Dividend paying stocks like Mayfield Childcare Limited (ASX:MFD) tend to be popular with investors, and for good reason - some research suggests a significant amount of all stock market returns come from reinvested dividends. On the other hand, investors have been known to buy a stock because of its yield, and then lose money if the company's dividend doesn't live up to expectations.
With only a three-year payment history, and a 2.2% yield, investors probably think Mayfield Childcare is not much of a dividend stock. A low dividend might not be a bad thing, if the company is reinvesting heavily and growing its sales and profits. Some simple analysis can reduce the risk of holding Mayfield Childcare for its dividend, and we'll focus on the most important aspects below.
Dividends are usually paid out of company earnings. If a company is paying more than it earns, then the dividend might become unsustainable - hardly an ideal situation. As a result, we should always investigate whether a company can afford its dividend, measured as a percentage of a company's net income after tax. Looking at the data, we can see that 17% of Mayfield Childcare's profits were paid out as dividends in the last 12 months. We'd say its dividends are thoroughly covered by earnings.
Another important check we do is to see if the free cash flow generated is sufficient to pay the dividend. Mayfield Childcare's cash payout ratio last year was 23%. Cash flows are typically lumpy, but this looks like an appropriately conservative payout. It's encouraging to see that the dividend is covered by both profit and cash flow. This generally suggests the dividend is sustainable, as long as earnings don't drop precipitously.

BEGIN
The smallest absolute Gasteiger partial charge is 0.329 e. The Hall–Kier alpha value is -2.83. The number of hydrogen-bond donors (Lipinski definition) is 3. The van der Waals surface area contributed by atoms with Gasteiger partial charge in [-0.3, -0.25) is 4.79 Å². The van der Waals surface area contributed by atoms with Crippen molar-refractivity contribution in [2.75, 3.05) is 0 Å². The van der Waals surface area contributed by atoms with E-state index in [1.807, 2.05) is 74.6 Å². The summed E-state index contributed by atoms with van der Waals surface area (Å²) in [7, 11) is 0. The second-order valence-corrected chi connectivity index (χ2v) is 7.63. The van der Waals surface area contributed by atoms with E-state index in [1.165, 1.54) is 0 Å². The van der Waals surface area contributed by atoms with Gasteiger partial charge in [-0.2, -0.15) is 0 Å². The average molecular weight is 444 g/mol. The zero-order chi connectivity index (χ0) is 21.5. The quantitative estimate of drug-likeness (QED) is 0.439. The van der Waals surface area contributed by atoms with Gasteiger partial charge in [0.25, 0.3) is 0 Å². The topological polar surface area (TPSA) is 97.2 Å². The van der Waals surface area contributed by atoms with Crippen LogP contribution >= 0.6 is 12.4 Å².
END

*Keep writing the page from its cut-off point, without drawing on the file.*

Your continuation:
We update our data on Mayfield Childcare every 24 hours, so you can always get our latest analysis of its financial health, here.
From the perspective of an income investor who wants to earn dividends for many years, there is not much point buying a stock if its dividend is regularly cut or is not reliable. It has only been paying dividends for a few short years, and the dividend has already been cut at least once. This is one income stream we're not ready to live on. During the past three-year period, the first annual payment was AU$0.08 in 2018, compared to AU$0.02 last year. This works out to a decline of approximately 74% over that time.
A shrinking dividend over a three-year period is not ideal, and we'd be concerned about investing in a dividend stock that lacks a solid record of growing dividends per share.
Dividend Growth Potential
Given that dividend payments have been shrinking like a glacier in a warming world, we need to check if there are some bright spots on the horizon. It's good to see Mayfield Childcare has been growing its earnings per share at 24% a year over the past five years. Earnings per share have grown rapidly, and the company is retaining a majority of its earnings. We think this is ideal from an investment perspective, if the company is able to reinvest these earnings effectively.
To summarise, shareholders should always check that Mayfield Childcare's dividends are affordable, that its dividend payments are relatively stable, and that it has decent prospects for growing its earnings and dividend. It's great to see that Mayfield Childcare is paying out a low percentage of its earnings and cash flow. We were also glad to see it growing earnings, but it was concerning to see the dividend has been cut at least once in the past. Overall we think Mayfield Childcare scores well on our analysis. It's not quite perfect, but we'd definitely be keen to take a closer look.
It's important to note that companies having a consistent dividend policy will generate greater investor confidence than those having an erratic one. At the same time, there are other factors our readers should be conscious of before pouring capital into a stock. For instance, we've picked out 2 warning signs for Mayfield Childcare that investors should take into consideration.
If you are a dividend investor, you might also want to look at our curated list of dividend stocks yielding above 3%.
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